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The Power of Words, June 12
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As He Leads is Joy, June 13
Fiction Aficionado, June 13
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Debbie’s Dusty Deliberations, June 22
Godly Book Reviews, June 23
Texas Book-aholic, June 23
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About the Book
Book: Murder in the City of Liberty
Author: Rachel McMillan
Genre: Christian Fiction, Historical
Release Date: May 21, 2019
Hamish DeLuca and Regina “Reggie” Van Buren have a new case—and this one brings the war in Europe dangerously close to home.
Determined to make a life for herself, Regina “Reggie” Van Buren bid goodbye to fine china and the man her parents expected her to marry and escaped to Boston. What she never expected to discover was that an unknown talent for sleuthing would develop into a business partnership with the handsome, yet shy, Hamish DeLuca.
Their latest case arrives when Errol Parker, the leading base stealer in the Boston farm leagues, hires Hamish and Reggie to investigate what the Boston police shove off as a series of harmless pranks. Errol believes these are hate crimes linked to the outbreak of war in Europe, and he’s afraid for his life. Hamish and Reggie quickly find themselves in the midst of an escalating series of crimes that seem to link Boston to Hamish’s hometown of Toronto.
When an act of violence hits too close to home, Hamish is driven to a decision that may sever him from Reggie forever . . . even more than her engagement to wealthy architect Vaughan Vanderlaan.
Click here to purchase your copy.
About the Author
Rachel McMillan is a keen history enthusiast and a lifelong bibliophile. When not writing or reading, she can most often be found drinking tea and watching British miniseries. Rachel lives in bustling Toronto, where she works in educational publishing and pursues her passion for art, literature, music, and theater.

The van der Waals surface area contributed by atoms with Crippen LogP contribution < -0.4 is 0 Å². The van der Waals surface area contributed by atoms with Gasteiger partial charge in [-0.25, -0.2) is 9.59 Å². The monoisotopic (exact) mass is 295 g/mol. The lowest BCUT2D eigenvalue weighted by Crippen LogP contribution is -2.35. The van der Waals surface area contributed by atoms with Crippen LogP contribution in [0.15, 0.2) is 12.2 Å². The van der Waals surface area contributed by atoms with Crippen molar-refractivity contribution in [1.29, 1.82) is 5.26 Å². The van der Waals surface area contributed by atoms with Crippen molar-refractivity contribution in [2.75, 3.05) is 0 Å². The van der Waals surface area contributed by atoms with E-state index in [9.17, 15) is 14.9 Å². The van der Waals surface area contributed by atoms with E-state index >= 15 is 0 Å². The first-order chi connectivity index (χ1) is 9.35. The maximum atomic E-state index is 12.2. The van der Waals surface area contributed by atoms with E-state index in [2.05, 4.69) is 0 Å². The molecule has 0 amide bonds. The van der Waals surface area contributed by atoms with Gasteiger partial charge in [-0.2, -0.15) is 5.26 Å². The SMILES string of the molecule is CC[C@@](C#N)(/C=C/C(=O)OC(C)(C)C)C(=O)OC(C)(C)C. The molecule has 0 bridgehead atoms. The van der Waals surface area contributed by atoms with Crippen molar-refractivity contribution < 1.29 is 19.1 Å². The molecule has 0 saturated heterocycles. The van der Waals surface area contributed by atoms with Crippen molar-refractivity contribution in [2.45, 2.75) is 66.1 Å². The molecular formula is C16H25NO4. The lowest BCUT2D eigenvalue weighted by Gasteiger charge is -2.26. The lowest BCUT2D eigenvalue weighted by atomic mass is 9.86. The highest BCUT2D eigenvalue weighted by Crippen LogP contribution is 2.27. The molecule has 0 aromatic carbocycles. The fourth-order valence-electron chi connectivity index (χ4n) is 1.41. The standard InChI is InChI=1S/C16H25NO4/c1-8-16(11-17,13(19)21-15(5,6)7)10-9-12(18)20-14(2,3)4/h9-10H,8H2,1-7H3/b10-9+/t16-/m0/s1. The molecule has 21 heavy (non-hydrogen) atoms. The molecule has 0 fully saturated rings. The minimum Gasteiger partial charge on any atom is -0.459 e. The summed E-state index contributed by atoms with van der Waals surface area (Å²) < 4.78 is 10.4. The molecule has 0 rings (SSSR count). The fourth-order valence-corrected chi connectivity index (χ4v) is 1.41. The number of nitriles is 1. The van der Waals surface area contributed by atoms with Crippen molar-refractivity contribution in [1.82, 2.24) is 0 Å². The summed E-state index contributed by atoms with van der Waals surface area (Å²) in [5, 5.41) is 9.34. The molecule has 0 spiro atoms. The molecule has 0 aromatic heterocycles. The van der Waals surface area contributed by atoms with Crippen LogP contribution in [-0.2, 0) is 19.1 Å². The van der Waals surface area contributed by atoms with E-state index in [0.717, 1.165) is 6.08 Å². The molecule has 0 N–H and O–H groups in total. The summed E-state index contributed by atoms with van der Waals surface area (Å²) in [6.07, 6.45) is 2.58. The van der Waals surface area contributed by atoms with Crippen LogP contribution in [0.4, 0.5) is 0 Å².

Read the excerpt
April 19 40
There really never was a good time to drown. But this particular April had been unseasonably cold and promised spring long in coming. The slosh of the Charles River warmed by ribbons of June sun would have been preferable to the crusted sludge of leftover ice rimming the harbor, or so thought Reggie Van Buren as she bobbed up and down like a buoy.
A New Haven Van Buren ought to have perished an old, wealthy woman, tendrils of snow-white
hair falling around a satin pillow, comforted in the knowledge that she would be interred in
the family plot, her soul destined for paradise—not with water up to her nose, choking as it lapped in and out like a tide over her chattering teeth. But a New Haven Van Buren also might have had the propriety to insist upon the use of her given name and not the “Reggie” she so preferred. The Reggie she was just hearing now in a rather frantic yet familiar voice.
“Reggie!” Hamish DeLuca’s panicked voice reached into the hollow dome of her cement cave. “Reggie!”
“I was st-stupid. I s-slipped.”
She treaded poorly, her arms feeling like gelatin, her form rather lacking the swimming skills
she had learned informally alongside her family’s schooner on Regatta Day. Reggie strained to rise above the lapping water. She took turns treading and raising herself as high up on her toes as she could. Rotating and wondering why she failed to complete the ballet classes her parents enrolled her in as a child. Standing on tiptoe might have added inches to her height and allowed her to clear her mouth of the water. As it was, her calf muscles strained. She said something that came out in a series of bubbles before glugging, rising upward, and noticing for the first time how the fog from her icy breath rippled over the water. If she couldn’t understand herself,
how would he?
“S-slipped,” she said again, trying to make him out in shadow. “H-Hamish.” She tried again. Funny, usually he was the one with the stutter. Hamish DeLuca with the stutter and the bit of a handshake and that one pesky dimple and those big blue eyes. Her own eyes fluttered. Maybe she would never see him again. She would just slip under the water and rest her heavy eyelids. She blinked until a stream of torchlight buttered the dark walls, crystallizing the percolating water drips around her, and then the figure of her rescuer, whose blue eyes looked even more brilliant than usual in the eerie glow of the flashlight.
Hamish dropped to his knees. “Take my hand.”
“This didn’t turn out as I expected,” she chattered.
“Reggie, we don’t have much time.” His voice rippled as he looked frantically at her and then over to the grille she had stared at since she got into the mess, watching the water level rise and fall and rise and fall until it made her dizzy. She clung to his hand a moment.
“We should have gone with plan B.”
Hamish growled. “We didn’t even have a plan A.”
“You’re my hero, Hamish.” She patted his hand with her icy one. “It was so nice of you to come.”
“Reggie, just take my hand.”
Hamish said something she was altogether certain she had imagined in her half-frozen and very soggy state. And then, of course, he recklessly jumped in to get her.